Under stare decisis, once a court has answered a question, the same question in other cases must elicit the same response from the same court or lower courts in that jurisdiction. The principle of stare decisis was not always applied with uniform strictness.
Stare decisis is a legal doctrine that obligates courts to follow historical cases when making a ruling on a similar current or future case. Stare decisis ensures that cases with identical facts ...
Stare decisis definition, the doctrine that rules or principles of law on which a court rested a previous decision are authoritative in all future cases in which the facts are substantially the same. See more.
Stare decisis definition is - a doctrine or policy of following rules or principles laid down in previous judicial decisions unless they contravene the ordinary principles of justice.
Stare decisis is a legal principle which dictates that courts cannot contravene precedent. They must uphold prior decisions, to literally “stand by previous decisions.” Many legal system include the doctrine of stare decisis in their legal structure and this doctrine can be applied to many different types of cases.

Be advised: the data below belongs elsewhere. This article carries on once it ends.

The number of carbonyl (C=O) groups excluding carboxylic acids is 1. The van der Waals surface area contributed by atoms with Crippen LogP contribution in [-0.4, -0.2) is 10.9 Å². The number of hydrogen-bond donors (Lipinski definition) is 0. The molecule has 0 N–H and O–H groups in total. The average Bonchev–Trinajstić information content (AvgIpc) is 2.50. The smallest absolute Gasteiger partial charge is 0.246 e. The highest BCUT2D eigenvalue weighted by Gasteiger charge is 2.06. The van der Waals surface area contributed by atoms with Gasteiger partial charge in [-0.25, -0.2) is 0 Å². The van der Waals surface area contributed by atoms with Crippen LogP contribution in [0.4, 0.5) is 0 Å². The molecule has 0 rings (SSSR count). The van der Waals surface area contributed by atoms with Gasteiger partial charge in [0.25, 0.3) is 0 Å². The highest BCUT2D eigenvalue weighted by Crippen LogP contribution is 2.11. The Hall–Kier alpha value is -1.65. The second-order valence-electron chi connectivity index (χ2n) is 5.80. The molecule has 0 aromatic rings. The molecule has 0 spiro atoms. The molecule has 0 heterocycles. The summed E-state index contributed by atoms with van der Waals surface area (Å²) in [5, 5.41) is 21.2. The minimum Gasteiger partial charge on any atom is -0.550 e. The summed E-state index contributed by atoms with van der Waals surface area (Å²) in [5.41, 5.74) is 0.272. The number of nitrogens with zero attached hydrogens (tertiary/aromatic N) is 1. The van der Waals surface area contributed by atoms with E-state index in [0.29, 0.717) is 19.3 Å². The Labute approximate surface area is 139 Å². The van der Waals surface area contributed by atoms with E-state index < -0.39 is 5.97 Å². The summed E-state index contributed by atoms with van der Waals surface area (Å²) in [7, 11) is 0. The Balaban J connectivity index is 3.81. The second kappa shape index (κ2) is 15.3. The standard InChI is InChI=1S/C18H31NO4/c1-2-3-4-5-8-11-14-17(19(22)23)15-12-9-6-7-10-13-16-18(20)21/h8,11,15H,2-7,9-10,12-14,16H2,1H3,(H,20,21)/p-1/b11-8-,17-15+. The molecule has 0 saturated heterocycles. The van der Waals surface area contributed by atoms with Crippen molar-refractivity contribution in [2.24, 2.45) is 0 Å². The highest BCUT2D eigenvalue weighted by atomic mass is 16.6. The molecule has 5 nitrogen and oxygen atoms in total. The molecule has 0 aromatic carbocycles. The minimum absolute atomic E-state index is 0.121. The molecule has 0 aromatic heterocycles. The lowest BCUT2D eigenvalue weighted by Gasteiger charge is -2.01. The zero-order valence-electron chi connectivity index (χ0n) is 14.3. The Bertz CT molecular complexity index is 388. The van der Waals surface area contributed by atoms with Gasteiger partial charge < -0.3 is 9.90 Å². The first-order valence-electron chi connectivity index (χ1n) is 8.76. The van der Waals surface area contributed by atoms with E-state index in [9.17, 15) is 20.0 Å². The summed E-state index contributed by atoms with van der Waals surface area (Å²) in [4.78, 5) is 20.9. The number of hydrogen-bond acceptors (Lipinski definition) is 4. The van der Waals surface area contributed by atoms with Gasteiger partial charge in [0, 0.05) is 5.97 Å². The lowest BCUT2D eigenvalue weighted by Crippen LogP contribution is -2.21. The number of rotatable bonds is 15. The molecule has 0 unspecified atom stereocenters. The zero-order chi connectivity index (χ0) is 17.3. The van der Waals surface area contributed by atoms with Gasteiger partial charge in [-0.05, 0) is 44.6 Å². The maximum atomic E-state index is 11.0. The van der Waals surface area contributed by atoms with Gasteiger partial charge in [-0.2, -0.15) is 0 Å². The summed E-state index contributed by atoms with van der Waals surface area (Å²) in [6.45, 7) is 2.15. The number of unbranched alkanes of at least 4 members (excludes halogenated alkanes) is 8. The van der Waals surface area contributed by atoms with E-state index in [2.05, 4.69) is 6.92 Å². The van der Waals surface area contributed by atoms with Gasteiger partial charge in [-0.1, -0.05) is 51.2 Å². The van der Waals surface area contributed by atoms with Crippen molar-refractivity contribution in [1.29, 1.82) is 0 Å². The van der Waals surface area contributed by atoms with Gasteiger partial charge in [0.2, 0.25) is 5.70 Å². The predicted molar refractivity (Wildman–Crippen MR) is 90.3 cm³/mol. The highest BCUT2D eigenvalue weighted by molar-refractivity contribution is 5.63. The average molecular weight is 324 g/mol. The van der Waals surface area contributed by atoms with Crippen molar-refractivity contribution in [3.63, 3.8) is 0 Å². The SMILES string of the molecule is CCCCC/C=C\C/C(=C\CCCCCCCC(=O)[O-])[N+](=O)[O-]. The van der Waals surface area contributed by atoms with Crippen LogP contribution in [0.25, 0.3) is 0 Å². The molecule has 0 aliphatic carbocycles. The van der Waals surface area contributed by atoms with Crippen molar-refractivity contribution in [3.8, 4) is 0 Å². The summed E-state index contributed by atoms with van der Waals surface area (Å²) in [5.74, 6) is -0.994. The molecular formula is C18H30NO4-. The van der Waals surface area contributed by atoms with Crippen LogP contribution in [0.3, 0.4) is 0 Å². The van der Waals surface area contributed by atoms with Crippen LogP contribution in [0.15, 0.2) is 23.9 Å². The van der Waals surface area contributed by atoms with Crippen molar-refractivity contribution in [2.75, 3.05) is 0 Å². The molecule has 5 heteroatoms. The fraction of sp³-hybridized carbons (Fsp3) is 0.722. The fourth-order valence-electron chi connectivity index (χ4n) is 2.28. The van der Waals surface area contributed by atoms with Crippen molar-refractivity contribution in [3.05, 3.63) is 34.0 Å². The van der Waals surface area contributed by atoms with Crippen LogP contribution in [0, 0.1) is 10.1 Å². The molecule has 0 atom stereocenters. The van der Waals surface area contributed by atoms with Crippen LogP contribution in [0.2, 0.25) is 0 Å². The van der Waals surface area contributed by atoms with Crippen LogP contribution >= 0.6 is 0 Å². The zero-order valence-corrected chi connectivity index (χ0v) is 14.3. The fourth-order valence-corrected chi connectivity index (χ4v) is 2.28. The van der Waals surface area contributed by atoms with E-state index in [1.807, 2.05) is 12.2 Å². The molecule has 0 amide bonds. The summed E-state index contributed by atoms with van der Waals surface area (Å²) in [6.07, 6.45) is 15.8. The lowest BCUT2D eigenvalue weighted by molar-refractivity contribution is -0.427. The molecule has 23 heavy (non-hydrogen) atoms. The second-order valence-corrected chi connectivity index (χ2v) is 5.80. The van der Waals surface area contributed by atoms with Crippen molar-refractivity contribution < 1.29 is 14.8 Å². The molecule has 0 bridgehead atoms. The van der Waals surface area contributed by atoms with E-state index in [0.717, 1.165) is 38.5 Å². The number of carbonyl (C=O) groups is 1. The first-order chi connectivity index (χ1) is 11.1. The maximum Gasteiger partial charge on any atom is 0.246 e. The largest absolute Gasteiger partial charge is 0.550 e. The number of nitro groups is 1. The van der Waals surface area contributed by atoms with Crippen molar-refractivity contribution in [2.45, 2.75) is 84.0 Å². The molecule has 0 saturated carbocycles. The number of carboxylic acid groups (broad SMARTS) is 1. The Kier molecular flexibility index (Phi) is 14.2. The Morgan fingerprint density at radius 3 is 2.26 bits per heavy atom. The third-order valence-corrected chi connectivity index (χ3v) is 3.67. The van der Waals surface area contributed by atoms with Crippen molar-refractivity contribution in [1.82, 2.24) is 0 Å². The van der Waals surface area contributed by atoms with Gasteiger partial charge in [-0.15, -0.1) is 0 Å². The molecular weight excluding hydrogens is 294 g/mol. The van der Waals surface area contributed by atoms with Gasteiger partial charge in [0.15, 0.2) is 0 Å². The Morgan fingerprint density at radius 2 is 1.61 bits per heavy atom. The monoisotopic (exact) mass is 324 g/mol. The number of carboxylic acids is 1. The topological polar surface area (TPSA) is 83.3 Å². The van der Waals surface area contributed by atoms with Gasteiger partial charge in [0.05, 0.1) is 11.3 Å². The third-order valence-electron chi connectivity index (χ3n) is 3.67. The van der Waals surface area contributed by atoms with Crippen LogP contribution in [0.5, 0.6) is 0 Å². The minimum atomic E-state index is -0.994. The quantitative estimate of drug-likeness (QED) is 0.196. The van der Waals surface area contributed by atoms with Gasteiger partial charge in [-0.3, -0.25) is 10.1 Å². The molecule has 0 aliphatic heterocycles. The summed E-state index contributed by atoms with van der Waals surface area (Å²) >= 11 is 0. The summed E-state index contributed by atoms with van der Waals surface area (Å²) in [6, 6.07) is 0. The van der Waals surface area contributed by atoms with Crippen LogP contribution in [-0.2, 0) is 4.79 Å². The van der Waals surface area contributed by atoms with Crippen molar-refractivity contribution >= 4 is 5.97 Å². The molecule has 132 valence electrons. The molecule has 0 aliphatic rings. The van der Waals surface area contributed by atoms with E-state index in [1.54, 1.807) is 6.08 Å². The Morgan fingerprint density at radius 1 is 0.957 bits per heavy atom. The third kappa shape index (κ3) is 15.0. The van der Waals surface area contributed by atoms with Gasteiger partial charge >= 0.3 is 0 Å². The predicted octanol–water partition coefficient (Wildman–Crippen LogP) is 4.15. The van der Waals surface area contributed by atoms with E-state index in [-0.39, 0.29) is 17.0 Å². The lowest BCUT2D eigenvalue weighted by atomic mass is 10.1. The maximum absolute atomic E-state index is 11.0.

Definition of stare decisis: Legal maxim that once a principle of law has been determined by an appellate court to be applicable to the facts of a case, it will be followed in the future cases involving substantially identical ...
Definition of Stare Decisis. Pronounced. ster-ē-di-ˈsī-səs. Noun. A legal doctrine in which a decision previously reached by a court is used as authority in all future cases that are based on the same basic circumstances or facts.
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The word means, literally and legally, the decision. Under the doctrine of stare decisis a case is important only for what it decides — for the "what", not for the "why", and not for the "how". Insofar as precedent is concerned, stare decisis is important only for the decision, for the detailed legal consequence following a detailed set of facts.
Stare decisis is typically used by common law legal systems. Civil law legal systems, however, place a stronger reliance upon statutes and ordinances for precedent. Every state in the United States use a common law system (which means they rely upon stare decisis), except for Louisiana, which retains a civil law legal system. Therefore, while ...